illustrated portrait of American writer Louisa May Alcott

Work: A Story of Experience

by Louisa May Alcott

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Last Updated on May 6, 2015, by eNotes Editorial. Word Count: 464

Christie Devon is on a quest for self-fulfillment through meaningful work. Her quest involves themes of feminist independence and the search for moral and communal values. Strikingly, in the novel's first sentence Christie announces to her aunt "a new Declaration of Independence." Her personal independence seems to Christie a primary goal when she is an inexperienced young adult, but even then she possesses a budding feeling of outreach to others. She says that she will be satisfied if she can earn her living "honestly and happily," and leave a beautiful example behind" that will at least "help one other woman." The spirit of community is implicit at the outset of Christie's search. A "useful, happy woman" cannot exist alone.

Christie's various work experiences teach moral lessons along with social duties. The first job, as a maid, introduces Christie to demeaning conditions and bad pay. She also learns humility and abolitionist sympathy from a fellow servant. When Christie moves on to become an actress, she finds the financial benefits do not compensate for the vanity the work insidiously fosters. Next, as a governess, Christie learns the emptiness of idle wealth and rejects a condescending proposal from her employer's indolent brother. The next job, companion to a mentally unbalanced young woman, teaches Christie the tragedy that can befall a family in which a mother's materialistic ambition reigns.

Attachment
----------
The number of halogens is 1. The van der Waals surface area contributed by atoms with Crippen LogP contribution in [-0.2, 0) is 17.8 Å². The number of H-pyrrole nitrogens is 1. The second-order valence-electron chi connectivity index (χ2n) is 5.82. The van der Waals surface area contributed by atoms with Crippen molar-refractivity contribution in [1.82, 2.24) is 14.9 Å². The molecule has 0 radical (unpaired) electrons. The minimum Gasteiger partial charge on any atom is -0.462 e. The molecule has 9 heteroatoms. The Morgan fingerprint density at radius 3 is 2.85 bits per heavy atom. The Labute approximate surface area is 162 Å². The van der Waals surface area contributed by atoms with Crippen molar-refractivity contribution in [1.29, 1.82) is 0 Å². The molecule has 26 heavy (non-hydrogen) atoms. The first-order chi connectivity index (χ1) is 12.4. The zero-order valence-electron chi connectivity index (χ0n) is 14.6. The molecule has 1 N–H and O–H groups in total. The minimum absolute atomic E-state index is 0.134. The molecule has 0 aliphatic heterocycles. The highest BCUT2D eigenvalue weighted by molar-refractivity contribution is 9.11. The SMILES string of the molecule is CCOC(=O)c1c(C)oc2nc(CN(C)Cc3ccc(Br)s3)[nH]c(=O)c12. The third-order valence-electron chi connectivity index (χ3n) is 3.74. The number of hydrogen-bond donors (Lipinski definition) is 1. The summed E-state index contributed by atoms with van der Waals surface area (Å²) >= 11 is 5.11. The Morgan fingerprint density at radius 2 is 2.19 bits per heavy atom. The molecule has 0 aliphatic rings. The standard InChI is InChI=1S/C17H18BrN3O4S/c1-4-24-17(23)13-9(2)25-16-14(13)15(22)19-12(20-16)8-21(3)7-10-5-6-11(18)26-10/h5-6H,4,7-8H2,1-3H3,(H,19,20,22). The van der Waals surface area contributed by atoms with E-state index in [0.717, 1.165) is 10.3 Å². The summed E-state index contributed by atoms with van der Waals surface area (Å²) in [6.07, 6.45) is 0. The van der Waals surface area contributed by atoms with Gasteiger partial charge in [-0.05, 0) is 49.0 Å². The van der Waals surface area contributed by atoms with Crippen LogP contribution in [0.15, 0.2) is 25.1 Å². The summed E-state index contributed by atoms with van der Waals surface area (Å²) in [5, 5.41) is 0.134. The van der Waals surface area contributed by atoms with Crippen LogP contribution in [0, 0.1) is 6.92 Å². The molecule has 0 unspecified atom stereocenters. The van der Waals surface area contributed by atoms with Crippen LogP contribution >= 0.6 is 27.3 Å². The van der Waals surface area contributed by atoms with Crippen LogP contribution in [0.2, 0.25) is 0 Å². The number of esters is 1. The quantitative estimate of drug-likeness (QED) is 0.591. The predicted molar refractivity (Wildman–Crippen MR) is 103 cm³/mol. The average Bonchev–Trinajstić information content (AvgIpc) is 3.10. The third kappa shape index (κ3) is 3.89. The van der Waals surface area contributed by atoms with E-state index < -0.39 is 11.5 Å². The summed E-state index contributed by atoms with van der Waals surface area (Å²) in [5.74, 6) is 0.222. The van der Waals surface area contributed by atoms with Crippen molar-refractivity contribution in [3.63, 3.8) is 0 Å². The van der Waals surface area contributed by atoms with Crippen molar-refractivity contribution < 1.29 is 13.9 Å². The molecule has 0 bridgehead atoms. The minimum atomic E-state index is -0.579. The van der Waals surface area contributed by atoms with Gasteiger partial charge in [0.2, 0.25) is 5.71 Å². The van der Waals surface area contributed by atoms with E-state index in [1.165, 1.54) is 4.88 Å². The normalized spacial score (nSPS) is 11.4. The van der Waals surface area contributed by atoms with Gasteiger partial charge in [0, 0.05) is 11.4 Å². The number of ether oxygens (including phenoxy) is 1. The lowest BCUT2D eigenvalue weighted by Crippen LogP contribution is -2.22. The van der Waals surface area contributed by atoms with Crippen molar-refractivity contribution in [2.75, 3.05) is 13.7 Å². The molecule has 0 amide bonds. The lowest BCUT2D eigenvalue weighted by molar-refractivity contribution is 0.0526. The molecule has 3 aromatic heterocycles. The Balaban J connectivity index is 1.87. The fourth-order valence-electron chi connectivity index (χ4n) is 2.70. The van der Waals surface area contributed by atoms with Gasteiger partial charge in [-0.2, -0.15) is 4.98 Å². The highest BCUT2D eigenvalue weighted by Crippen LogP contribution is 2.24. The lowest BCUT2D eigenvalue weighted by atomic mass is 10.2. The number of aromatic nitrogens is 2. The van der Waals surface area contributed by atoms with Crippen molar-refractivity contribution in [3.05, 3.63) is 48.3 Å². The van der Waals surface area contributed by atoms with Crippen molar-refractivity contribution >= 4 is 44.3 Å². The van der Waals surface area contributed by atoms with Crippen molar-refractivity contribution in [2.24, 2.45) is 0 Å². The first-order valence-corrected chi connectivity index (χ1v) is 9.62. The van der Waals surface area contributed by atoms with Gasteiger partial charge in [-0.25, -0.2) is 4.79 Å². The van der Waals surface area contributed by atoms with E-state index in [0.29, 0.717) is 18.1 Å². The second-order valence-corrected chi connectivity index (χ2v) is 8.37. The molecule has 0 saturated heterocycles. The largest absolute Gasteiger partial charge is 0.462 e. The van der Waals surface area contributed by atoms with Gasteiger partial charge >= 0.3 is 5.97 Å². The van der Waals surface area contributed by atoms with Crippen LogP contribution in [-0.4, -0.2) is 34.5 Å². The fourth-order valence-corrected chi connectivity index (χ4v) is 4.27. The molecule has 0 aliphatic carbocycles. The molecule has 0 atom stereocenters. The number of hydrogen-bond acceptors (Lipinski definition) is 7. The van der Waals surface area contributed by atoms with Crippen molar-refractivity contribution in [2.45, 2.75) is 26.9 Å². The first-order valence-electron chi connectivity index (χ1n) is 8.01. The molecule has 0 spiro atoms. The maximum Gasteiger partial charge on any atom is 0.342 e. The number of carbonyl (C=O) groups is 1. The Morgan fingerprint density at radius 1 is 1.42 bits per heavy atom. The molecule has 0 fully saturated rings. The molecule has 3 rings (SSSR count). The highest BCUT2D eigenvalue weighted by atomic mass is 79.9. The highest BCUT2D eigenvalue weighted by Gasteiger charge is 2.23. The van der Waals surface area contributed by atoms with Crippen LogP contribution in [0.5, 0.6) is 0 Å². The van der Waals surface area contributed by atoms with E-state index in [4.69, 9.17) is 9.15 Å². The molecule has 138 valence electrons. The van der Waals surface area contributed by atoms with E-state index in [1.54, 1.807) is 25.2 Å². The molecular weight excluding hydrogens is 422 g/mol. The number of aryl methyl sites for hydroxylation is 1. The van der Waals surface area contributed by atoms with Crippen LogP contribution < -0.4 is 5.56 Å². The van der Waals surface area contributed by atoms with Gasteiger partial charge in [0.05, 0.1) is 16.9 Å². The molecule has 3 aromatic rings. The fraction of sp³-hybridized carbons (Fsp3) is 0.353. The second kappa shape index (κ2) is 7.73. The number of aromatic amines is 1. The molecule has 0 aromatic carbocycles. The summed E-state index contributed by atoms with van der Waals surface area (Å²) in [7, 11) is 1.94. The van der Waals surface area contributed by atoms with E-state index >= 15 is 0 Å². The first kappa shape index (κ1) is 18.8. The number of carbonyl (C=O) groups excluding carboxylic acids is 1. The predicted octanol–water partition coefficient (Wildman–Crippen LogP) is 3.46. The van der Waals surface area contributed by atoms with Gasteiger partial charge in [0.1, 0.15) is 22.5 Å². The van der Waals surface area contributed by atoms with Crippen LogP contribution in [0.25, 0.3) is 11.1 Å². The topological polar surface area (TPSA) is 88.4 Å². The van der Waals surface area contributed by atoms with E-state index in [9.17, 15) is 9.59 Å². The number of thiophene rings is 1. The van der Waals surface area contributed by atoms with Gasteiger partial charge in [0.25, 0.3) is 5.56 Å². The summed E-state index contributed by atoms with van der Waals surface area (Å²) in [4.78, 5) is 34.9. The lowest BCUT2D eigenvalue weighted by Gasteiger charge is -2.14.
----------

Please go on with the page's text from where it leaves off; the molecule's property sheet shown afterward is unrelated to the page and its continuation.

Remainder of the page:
Then, as a seamstress, Christie opposes the firing of a "fallen" woman on account of her past, even though the woman was trying to rebuild her life through honest work. When support of her co-worker gets her fired too, the loss of a steady income plunges Christie, now near thirty, into suicidal despair. The episode powerfully crowns the developing theme of women frustrated by a society that prevents them from taking care of themselves, no matter how willing they are or how hard they try. Christie's healing through life with the Sterlings illustrates the theme that domesticity is needed, good and fulfilling, so long as it is carried on in a spirit of equality, among friends.

The central feminist theme, which ties equality and community service to happiness and usefulness for women, is carried forward after Christie marries. Both partners participate in the Union cause until David is fatally wounded. "You will do my part," David tells Christie on his deathbed, "and do it better than I could." Christie does succeed with his greenhouse business, operating it on a socially conscious, collective basis. A woman can replace a man, and excel in his role. The novel ends with Christie and other women touching hands, forming "a loving league of sisters, old and young, black and white, rich and poor, each ready to do her part to hasten the coming of the happy end." For Christie, interdependence has replaced independence.

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